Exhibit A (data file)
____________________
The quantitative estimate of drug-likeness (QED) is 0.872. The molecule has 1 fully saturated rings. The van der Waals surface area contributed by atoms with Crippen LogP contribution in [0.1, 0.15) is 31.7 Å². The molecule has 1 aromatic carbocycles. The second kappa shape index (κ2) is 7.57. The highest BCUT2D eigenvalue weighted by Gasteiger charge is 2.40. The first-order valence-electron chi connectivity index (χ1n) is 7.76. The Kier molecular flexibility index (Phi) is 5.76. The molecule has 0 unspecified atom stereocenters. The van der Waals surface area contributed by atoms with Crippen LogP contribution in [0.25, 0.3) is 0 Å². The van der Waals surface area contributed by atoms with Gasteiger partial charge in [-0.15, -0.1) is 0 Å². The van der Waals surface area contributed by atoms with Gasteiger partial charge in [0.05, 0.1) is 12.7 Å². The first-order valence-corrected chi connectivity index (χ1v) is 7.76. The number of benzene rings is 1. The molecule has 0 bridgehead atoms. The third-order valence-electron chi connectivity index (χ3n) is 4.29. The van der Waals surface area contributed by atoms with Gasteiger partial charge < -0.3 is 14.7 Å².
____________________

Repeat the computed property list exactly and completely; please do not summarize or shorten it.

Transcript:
The quantitative estimate of drug-likeness (QED) is 0.872. The molecule has 1 fully saturated rings. The van der Waals surface area contributed by atoms with Crippen LogP contribution in [0.1, 0.15) is 31.7 Å². The molecule has 1 aromatic carbocycles. The second kappa shape index (κ2) is 7.57. The highest BCUT2D eigenvalue weighted by Gasteiger charge is 2.40. The first-order valence-electron chi connectivity index (χ1n) is 7.76. The Kier molecular flexibility index (Phi) is 5.76. The molecule has 0 unspecified atom stereocenters. The van der Waals surface area contributed by atoms with Crippen LogP contribution in [0.25, 0.3) is 0 Å². The van der Waals surface area contributed by atoms with Gasteiger partial charge in [-0.15, -0.1) is 0 Å². The van der Waals surface area contributed by atoms with Gasteiger partial charge in [0.05, 0.1) is 12.7 Å². The first-order valence-corrected chi connectivity index (χ1v) is 7.76. The number of benzene rings is 1. The molecule has 0 bridgehead atoms. The third-order valence-electron chi connectivity index (χ3n) is 4.29. The van der Waals surface area contributed by atoms with Gasteiger partial charge < -0.3 is 14.7 Å².